Is Xi Jinping all that powerful?

Claude Arpi
Claude ArpiSep 29, 2019 | 09:02

Is Xi Jinping all that powerful?

October 1 is going to be a big date for the new Chinese 'Emperor', Xi Jinping. The Secretary General of the Communist Party of China (CPC) will preside over a mega parade from the dais of Tiananmen Square in front of the giant portrait of his illustious predecessor, Chairman Mao Zedong.


"A parade of weapons and equipment including nuclear, hypersonic and stealthy ones were spotted in Beijing during the second rehearsal to celebrate the 70th anniversary of the founding of the People's Republic of China (PRC)," the CPC's mouthpiece, The Global Times, reported.


Hong Kong paradox

More than 100,000 people will participate in the parade and 60,000 will attend the evening gala in Beijing on October 1. 'Uncle' Xi, you may think, is today all-powerful and his dream of rejuvenation of the Chinese nation is coming true.

It could have been, if Hong Kong had not suddenly revolted, if Xinjiang, the Western Muslim province had not become restive and if religious freedom had not been stifled in Tibet. In Hong Kong, defiant protesters "took their campaign against the government and Beijing to Hong Kong Stadium, booing the national anthem and forming a long human chain as the city's soccer squad lost 2-0 to Iran in its first home qualifier for the 2022 World Cup," The South China Morning Post (SCMP) reported.


Citizens of the city, which joined the Middle Kingdom 20 years ago under 'One country, two systems', are now booing their (Chinese) national anthem; crowds started singing Glory to Hong Kong, the anthem of the protest movement, which was started by Carrie Lam, the Chief Executive of Hong Kong Administration, when she pushed for a controversial amendment to an extradition law.

It sparked massive protests attended by nearly 2 million people; the organisers, asking for the complete withdrawal of the bill, which was granted, free elections, an independent inquiry into police brutality, the release of arrested protesters and the withdrawal of the government's portrayal of the protests as 'riots'.


Apart from the fate of 'One country, two systems' (closely watched by Taiwan), the continuation of the weekly unrest (and often violence) in Hong Kong, could greatly weaken Xi, whose margin of action is extremely limited. Can he send the People's Liberation Army (or even the People's Armed Police) from the mainland to tackle the students in a repetition of the Tiananmen Square massacre in 1989? That could end Xi's dream to reunify Taiwan with the PRC.

Murmurs of dissent

Meanwhile, the CPC leadership is divided over Hong Kong: "Some top CPC officials tried to stir things up to force Xi Jinping to make mistakes. They hoped Xi would order firing on people and create another June 4 event in Hong Kong. Some suggested using force and the military, or even having the military take control. All of these schemes were to set Xi up," The Epoch Times reported about the CPC's infighting citing an unnamed informer.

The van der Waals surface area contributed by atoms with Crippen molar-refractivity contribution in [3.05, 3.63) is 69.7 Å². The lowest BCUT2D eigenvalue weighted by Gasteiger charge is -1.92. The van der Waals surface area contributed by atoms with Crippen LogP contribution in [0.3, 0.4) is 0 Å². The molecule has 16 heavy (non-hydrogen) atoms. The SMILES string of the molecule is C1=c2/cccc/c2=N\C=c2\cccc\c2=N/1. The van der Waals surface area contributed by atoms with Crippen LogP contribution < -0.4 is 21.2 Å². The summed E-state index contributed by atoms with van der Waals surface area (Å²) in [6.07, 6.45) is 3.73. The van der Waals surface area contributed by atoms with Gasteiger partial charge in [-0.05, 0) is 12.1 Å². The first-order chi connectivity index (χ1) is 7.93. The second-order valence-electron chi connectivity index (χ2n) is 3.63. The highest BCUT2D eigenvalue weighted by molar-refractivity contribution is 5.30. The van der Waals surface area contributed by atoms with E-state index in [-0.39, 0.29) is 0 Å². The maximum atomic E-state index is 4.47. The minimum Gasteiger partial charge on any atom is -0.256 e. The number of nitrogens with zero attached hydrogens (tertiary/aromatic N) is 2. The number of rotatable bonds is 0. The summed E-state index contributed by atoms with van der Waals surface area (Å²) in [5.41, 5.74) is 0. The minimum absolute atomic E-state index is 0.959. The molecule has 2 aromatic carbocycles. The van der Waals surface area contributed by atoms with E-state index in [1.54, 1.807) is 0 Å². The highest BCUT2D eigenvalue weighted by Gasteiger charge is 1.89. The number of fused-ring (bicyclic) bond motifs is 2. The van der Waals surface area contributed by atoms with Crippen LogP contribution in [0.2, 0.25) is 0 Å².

During the summer conclave in Beidaihe, Xi is said to have made three points: No matter what happened in Hong Kong, there should be no blood, guns will not be used and the military stationed in Hong Kong will not be utilised. But "there are CCP spies who came in as protesters, trying to stir things up. The bigger the event, the harder it is to resolve, the better for the anti-Xi group," the informer added. On September 3, speaking to officials at the Central Party School, Xi listed the challenges facing China.


Hong Kong, Macau and Taiwan were singled out by the Chinese President: "Cadres must be vigilant to any wind of change. They must know a deer passing by the rustle of grass and leaves, they must know the coming of a tiger by feeling the wind, they must know the arrival of autumn by the colour of one leaf."

Meanwhile, the economy of Hong Kong is taking a hit. The city's Purchasing Managers Index (PMI), maintained by IHS Markit, shows that in August the city's business activity experienced its biggest decline since 2008, falling to 40.8 from 43.8 in July.

Other headaches

It is in this context that the President Xi will preside over the long-awaited Fourth Plenum of the 19th Congress in October, after a prolonged delay of more than a year. The Central Committee, the 202 top members of the ruling CPC and 172 alternate members, will gather behind closed doors.

The debate will undoubtedly be hot; another of Xi's headaches (the 'most serious' according to some observers) is the outbreak of African swine fever which caused the price of pork to rise nearly 50 per cent in a year.

Will Xi be able to tackle all these issues? October will also witness 'Uncle' Xi's visit to India, where he will be meeting Prime Minister Narendra Modi in Mahabalipuram. One can understand that India will not be a priority for Xi, but, can China afford a clash with India, adding yet another headache for its President?

Whether it is over the border dispute or the Kashmir issue, the fire will be doused at coastal Tamil Nadu, at least for some time.

(Courtesy of Mail Today)

Last updated: September 29, 2019 | 09:02
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